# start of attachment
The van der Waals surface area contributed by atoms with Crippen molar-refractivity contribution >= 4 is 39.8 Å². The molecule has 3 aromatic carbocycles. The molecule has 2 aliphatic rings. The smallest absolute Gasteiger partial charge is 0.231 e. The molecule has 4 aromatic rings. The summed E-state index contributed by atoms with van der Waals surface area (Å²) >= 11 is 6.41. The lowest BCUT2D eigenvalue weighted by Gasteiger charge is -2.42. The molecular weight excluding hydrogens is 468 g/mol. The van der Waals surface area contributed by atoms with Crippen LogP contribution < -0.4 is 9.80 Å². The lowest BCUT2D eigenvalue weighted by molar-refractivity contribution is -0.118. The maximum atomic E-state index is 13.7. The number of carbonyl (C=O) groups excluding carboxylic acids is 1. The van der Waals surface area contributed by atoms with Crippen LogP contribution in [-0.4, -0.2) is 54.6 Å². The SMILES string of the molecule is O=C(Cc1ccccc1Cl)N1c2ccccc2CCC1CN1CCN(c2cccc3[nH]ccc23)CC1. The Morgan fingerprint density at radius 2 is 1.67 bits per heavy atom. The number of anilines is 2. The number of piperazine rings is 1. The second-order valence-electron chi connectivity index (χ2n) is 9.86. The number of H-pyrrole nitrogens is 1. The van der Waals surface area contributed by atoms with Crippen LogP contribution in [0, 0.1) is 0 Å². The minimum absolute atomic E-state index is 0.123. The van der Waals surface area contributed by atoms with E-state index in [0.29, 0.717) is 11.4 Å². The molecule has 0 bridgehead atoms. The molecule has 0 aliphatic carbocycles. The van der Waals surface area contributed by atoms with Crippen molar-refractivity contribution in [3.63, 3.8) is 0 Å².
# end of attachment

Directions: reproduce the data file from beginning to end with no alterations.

The van der Waals surface area contributed by atoms with Crippen molar-refractivity contribution >= 4 is 39.8 Å². The molecule has 3 aromatic carbocycles. The molecule has 2 aliphatic rings. The smallest absolute Gasteiger partial charge is 0.231 e. The molecule has 4 aromatic rings. The summed E-state index contributed by atoms with van der Waals surface area (Å²) >= 11 is 6.41. The lowest BCUT2D eigenvalue weighted by Gasteiger charge is -2.42. The molecular weight excluding hydrogens is 468 g/mol. The van der Waals surface area contributed by atoms with Crippen LogP contribution < -0.4 is 9.80 Å². The lowest BCUT2D eigenvalue weighted by molar-refractivity contribution is -0.118. The maximum atomic E-state index is 13.7. The number of carbonyl (C=O) groups excluding carboxylic acids is 1. The van der Waals surface area contributed by atoms with Crippen LogP contribution in [-0.4, -0.2) is 54.6 Å². The SMILES string of the molecule is O=C(Cc1ccccc1Cl)N1c2ccccc2CCC1CN1CCN(c2cccc3[nH]ccc23)CC1. The Morgan fingerprint density at radius 2 is 1.67 bits per heavy atom. The number of anilines is 2. The number of piperazine rings is 1. The second-order valence-electron chi connectivity index (χ2n) is 9.86. The number of H-pyrrole nitrogens is 1. The van der Waals surface area contributed by atoms with Crippen LogP contribution in [0, 0.1) is 0 Å². The minimum absolute atomic E-state index is 0.123. The van der Waals surface area contributed by atoms with E-state index in [0.29, 0.717) is 11.4 Å². The molecule has 0 bridgehead atoms. The molecule has 0 aliphatic carbocycles. The van der Waals surface area contributed by atoms with Crippen molar-refractivity contribution in [3.63, 3.8) is 0 Å².